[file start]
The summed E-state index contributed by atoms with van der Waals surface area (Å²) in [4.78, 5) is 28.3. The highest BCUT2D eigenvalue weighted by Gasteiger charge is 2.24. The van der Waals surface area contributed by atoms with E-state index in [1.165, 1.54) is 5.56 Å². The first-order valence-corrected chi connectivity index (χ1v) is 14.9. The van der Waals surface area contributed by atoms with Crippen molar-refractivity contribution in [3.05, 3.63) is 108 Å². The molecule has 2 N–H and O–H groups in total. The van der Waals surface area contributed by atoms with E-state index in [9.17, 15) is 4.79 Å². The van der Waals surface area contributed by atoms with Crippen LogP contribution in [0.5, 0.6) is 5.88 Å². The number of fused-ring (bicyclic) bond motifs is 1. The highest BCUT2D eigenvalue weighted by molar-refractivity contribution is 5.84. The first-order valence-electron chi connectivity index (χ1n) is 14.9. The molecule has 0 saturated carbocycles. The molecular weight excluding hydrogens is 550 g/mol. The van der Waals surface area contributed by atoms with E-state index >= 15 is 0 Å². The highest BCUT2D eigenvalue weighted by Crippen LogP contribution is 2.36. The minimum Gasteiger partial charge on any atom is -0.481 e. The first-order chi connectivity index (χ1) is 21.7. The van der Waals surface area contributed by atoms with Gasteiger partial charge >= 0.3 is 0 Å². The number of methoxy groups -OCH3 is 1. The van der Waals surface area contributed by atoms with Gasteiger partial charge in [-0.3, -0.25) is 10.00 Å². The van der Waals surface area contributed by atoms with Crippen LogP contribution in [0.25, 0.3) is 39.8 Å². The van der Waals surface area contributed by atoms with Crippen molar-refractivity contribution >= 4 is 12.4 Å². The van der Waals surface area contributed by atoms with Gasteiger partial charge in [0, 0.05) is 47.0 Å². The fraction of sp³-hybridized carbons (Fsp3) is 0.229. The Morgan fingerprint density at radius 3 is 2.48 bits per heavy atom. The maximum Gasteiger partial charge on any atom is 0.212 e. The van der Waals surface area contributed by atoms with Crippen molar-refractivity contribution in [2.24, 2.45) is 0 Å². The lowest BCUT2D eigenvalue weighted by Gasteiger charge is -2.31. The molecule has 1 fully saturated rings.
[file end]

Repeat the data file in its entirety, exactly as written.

The summed E-state index contributed by atoms with van der Waals surface area (Å²) in [4.78, 5) is 28.3. The highest BCUT2D eigenvalue weighted by Gasteiger charge is 2.24. The van der Waals surface area contributed by atoms with E-state index in [1.165, 1.54) is 5.56 Å². The first-order valence-corrected chi connectivity index (χ1v) is 14.9. The van der Waals surface area contributed by atoms with Crippen molar-refractivity contribution in [3.05, 3.63) is 108 Å². The molecule has 2 N–H and O–H groups in total. The van der Waals surface area contributed by atoms with E-state index in [9.17, 15) is 4.79 Å². The van der Waals surface area contributed by atoms with Crippen LogP contribution in [0.5, 0.6) is 5.88 Å². The number of fused-ring (bicyclic) bond motifs is 1. The highest BCUT2D eigenvalue weighted by molar-refractivity contribution is 5.84. The first-order valence-electron chi connectivity index (χ1n) is 14.9. The molecule has 0 saturated carbocycles. The molecular weight excluding hydrogens is 550 g/mol. The van der Waals surface area contributed by atoms with E-state index >= 15 is 0 Å². The highest BCUT2D eigenvalue weighted by Crippen LogP contribution is 2.36. The minimum Gasteiger partial charge on any atom is -0.481 e. The first-order chi connectivity index (χ1) is 21.7. The van der Waals surface area contributed by atoms with Gasteiger partial charge >= 0.3 is 0 Å². The number of methoxy groups -OCH3 is 1. The van der Waals surface area contributed by atoms with Gasteiger partial charge in [-0.3, -0.25) is 10.00 Å². The van der Waals surface area contributed by atoms with Crippen LogP contribution in [0.25, 0.3) is 39.8 Å². The van der Waals surface area contributed by atoms with Crippen molar-refractivity contribution >= 4 is 12.4 Å². The van der Waals surface area contributed by atoms with Gasteiger partial charge in [0, 0.05) is 47.0 Å². The fraction of sp³-hybridized carbons (Fsp3) is 0.229. The Morgan fingerprint density at radius 3 is 2.48 bits per heavy atom. The maximum Gasteiger partial charge on any atom is 0.212 e. The van der Waals surface area contributed by atoms with Crippen molar-refractivity contribution in [2.24, 2.45) is 0 Å². The lowest BCUT2D eigenvalue weighted by Gasteiger charge is -2.31. The molecule has 1 fully saturated rings.